Assisted Living Facility Failed to Provide Basic Care or Obtain Medical Services: Wrongful Death
We represented the family of Elizabeth1, who died following a short admission to an assisted living facility. Elizabeth was neglected. During her two month stay at the facility, she lost 30 pounds. When Elizabeth was finally brought to the hospital, she had a fracture of her right foot and right ankle, pressure sores, and bruising over the front of both of her arms. She was severely dehydrated. She had dried stool on the perianal area. Her condition was alarming enough that the hospital immediately contacted Adult Protective Services with an abuse/neglect complaint.
Earlier, when Elizabeth arrived at the facility, she was living on her own. She could walk on her own and could meet all her own personal care and hygiene needs. In part because of her fall history, the family looked at placing her in a nursing home to keep her safe. Elizabeth’s primary care physician recommended this particular facility. He knew that the facility was right across the street from his office and the hospital. He assumed that if Elizabeth had a change of condition or an injury, the facility would make sure she got the care she needed.
During the short time that Elizabeth lived at the facility, the family sought reassurances from facility employees about whether the facility could meet Elizabeth ’s needs. Each time they were reassured.
By the time Elizabeth’s primary care physician saw her for a regularly scheduled appointment, he was alarmed at her condition and had her admitted to the emergency room of the hospital immediately. When the hospital staff removed a sock from Elizabeth’s right foot, they found bruising on the arch of the foot which was fading to green, and bruising on the right lateral foot from the metatarsal head region to midfoot. There was tenderness on palpation, suggesting trauma. X-rays were taken which showed a fracture to the right distal metatarsal and a fracture of the right distal fibula. Bruising was also found on the front of both arms. In addition, the hospital staff found a pressure sore with areas of stage II decubitus. Dried stool was found in the perianal region. Elizabeth was confused and described as “non-communicative.” It was discovered that she had an elevated white blood count. She was dehydrated.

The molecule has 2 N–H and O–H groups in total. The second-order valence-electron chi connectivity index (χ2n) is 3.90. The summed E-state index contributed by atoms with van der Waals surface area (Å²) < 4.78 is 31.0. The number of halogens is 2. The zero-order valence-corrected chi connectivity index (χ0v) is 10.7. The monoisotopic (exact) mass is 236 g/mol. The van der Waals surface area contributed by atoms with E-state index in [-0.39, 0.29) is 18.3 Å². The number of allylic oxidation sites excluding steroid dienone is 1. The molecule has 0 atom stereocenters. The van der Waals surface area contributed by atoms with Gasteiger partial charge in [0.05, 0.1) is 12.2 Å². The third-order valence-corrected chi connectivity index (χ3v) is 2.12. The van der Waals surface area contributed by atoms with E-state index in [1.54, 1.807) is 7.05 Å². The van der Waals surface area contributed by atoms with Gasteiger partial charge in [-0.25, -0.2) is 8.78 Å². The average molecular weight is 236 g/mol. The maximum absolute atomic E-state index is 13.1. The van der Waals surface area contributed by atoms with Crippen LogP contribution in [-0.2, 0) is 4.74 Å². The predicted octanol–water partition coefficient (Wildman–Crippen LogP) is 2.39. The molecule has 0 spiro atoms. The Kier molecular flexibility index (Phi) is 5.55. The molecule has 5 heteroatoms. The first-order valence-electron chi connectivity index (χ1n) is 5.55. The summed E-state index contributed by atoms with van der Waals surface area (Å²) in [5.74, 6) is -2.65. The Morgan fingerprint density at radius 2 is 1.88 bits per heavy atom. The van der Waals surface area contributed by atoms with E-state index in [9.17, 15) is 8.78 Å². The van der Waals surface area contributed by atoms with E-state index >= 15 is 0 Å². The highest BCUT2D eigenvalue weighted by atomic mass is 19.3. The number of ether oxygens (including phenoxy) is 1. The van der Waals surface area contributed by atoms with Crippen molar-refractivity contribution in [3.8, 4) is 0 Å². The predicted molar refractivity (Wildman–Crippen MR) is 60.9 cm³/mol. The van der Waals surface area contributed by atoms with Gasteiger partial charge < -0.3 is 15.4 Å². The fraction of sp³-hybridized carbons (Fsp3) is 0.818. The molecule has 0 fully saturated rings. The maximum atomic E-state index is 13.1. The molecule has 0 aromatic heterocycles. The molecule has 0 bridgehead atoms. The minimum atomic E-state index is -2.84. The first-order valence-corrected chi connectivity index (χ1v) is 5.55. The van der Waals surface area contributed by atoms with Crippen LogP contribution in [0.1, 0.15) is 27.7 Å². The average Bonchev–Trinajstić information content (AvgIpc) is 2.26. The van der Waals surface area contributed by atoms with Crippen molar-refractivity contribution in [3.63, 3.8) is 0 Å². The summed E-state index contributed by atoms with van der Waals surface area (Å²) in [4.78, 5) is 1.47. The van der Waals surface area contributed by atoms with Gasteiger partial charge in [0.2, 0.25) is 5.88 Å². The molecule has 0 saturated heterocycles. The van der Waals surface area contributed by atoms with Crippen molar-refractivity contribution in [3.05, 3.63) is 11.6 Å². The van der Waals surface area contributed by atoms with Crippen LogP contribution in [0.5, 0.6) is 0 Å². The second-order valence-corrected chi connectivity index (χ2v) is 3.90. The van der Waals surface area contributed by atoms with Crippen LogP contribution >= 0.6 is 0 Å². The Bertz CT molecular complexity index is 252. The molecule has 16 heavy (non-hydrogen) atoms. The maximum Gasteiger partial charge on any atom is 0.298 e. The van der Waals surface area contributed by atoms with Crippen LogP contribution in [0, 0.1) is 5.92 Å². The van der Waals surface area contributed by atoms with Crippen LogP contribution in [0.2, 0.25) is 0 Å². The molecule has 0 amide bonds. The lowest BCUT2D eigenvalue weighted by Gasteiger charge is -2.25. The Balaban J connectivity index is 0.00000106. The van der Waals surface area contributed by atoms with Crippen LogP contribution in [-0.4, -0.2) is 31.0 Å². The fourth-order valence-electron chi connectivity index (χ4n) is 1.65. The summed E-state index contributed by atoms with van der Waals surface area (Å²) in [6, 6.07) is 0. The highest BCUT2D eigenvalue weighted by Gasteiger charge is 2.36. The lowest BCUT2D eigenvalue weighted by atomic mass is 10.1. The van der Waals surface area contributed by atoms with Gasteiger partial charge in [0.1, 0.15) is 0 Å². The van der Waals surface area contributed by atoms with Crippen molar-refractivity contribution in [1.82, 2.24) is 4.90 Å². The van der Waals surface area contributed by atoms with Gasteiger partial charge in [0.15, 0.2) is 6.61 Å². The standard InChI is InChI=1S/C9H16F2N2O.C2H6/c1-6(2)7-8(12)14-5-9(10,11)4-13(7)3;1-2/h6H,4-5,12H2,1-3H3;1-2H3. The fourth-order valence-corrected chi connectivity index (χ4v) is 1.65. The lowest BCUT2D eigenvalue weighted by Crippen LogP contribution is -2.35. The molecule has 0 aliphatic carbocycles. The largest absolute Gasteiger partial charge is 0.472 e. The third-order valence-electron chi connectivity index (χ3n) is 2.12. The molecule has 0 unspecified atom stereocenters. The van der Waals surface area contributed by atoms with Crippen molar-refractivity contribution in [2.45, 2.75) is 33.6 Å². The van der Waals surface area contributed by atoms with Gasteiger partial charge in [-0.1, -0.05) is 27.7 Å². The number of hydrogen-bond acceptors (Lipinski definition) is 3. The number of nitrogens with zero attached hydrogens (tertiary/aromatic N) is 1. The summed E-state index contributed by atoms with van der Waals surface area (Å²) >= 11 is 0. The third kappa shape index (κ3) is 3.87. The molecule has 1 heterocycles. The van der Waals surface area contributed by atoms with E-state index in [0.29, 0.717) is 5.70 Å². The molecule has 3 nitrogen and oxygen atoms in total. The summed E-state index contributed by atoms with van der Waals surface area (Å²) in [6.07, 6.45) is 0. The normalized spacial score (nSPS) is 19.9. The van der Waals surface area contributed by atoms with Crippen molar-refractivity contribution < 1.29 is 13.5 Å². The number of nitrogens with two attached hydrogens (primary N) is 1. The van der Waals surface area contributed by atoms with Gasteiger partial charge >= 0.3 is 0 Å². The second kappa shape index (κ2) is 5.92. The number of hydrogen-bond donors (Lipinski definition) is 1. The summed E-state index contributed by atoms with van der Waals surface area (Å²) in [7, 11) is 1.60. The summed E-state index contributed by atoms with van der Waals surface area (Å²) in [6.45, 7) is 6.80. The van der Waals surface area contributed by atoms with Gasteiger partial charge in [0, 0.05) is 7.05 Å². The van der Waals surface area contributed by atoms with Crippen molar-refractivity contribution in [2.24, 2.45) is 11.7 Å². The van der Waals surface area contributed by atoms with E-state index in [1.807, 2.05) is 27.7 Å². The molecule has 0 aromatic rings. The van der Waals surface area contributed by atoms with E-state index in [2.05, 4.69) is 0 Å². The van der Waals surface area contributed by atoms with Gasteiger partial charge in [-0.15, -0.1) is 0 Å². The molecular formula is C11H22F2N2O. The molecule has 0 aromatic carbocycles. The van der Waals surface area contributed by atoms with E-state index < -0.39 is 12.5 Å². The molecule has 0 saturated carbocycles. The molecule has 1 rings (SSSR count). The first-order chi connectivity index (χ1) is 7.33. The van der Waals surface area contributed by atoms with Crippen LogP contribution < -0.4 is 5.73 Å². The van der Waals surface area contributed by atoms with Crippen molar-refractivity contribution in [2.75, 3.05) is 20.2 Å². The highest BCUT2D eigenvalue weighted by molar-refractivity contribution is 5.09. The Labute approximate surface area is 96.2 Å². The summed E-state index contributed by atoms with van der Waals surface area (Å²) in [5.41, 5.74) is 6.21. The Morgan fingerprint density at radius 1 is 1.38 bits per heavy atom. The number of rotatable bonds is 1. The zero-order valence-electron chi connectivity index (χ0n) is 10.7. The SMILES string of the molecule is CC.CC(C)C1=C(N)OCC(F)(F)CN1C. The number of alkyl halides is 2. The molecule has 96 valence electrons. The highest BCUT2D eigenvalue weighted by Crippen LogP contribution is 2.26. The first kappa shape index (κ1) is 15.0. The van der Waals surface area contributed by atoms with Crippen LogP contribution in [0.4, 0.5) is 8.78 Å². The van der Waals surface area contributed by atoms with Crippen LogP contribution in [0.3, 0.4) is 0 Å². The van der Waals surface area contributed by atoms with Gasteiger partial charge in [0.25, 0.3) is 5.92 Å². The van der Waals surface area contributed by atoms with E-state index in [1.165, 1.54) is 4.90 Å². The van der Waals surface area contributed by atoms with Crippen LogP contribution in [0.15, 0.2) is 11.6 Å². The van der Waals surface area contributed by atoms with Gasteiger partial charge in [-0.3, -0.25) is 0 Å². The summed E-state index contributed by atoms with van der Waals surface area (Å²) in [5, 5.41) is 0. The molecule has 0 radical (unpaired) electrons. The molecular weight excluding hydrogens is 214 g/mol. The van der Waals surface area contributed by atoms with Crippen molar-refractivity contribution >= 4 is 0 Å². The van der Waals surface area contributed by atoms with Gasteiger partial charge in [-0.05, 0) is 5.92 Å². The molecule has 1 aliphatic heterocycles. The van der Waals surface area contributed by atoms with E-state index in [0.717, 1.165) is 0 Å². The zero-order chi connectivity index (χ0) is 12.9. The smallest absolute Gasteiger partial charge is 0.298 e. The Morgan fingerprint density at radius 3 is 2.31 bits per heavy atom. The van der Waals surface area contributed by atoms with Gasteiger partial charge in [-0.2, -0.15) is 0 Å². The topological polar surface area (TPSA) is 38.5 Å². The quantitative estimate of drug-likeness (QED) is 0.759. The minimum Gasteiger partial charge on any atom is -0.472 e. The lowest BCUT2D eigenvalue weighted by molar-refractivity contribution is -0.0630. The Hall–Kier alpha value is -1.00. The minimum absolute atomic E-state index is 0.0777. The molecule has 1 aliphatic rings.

Assisted living facility aides are required to bring in licensed nurses to evaluate residents whenever there is a significant change of condition. The facility must assess the change and then arrange for appropriate outside services, including physician appointments. Elizabeth suffered a significant weight loss, developed significant balance issues, sustained an apparent head injury, and fell multiple times, including one fall which resulted in fractures to the right foot and lower leg, all within the short time she was a resident of the facility. The facility failed to assess the profound changes she underwent during her short stay there, failed to safeguard her from known fall risks, and failed to arrange for appropriate outside services.
Elizabeth arrived at the facility with a certain level of independence and function, and she was brought to the hospital immobile and listless. She died from bilateral pulmonary embolisms as a result of the fractured right leg which occurred at the facility. She deserved better; to have her last years in a comfortable and safe environment. That did not happen.
We were pleased we were able to help the family obtain a confidential settlement through mediation.
1Her name has been changed here to protect privacy
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